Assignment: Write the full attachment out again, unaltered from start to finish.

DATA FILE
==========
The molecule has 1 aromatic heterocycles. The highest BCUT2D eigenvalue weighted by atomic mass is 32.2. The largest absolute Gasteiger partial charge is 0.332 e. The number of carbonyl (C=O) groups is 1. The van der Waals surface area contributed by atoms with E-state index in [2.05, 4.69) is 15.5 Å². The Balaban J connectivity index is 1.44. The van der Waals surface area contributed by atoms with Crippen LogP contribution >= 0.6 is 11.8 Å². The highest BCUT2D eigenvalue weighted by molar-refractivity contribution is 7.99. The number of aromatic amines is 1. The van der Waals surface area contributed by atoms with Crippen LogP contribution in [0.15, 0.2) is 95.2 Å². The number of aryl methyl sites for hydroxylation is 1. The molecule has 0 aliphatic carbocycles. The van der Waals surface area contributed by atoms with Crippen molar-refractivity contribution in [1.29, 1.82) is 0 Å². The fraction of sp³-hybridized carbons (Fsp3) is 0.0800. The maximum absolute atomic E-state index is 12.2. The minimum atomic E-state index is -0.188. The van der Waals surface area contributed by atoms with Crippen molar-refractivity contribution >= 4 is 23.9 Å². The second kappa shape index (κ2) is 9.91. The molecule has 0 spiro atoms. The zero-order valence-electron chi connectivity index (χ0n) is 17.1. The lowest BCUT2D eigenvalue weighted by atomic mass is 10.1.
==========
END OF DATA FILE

The molecule has 1 aromatic heterocycles. The highest BCUT2D eigenvalue weighted by atomic mass is 32.2. The largest absolute Gasteiger partial charge is 0.332 e. The number of carbonyl (C=O) groups is 1. The van der Waals surface area contributed by atoms with E-state index in [2.05, 4.69) is 15.5 Å². The Balaban J connectivity index is 1.44. The van der Waals surface area contributed by atoms with Crippen LogP contribution >= 0.6 is 11.8 Å². The highest BCUT2D eigenvalue weighted by molar-refractivity contribution is 7.99. The number of aromatic amines is 1. The van der Waals surface area contributed by atoms with Crippen LogP contribution in [0.15, 0.2) is 95.2 Å². The number of aryl methyl sites for hydroxylation is 1. The molecule has 0 aliphatic carbocycles. The van der Waals surface area contributed by atoms with Crippen molar-refractivity contribution in [1.29, 1.82) is 0 Å². The fraction of sp³-hybridized carbons (Fsp3) is 0.0800. The maximum absolute atomic E-state index is 12.2. The minimum atomic E-state index is -0.188. The van der Waals surface area contributed by atoms with Crippen molar-refractivity contribution >= 4 is 23.9 Å². The second kappa shape index (κ2) is 9.91. The molecule has 0 spiro atoms. The zero-order valence-electron chi connectivity index (χ0n) is 17.1. The lowest BCUT2D eigenvalue weighted by atomic mass is 10.1.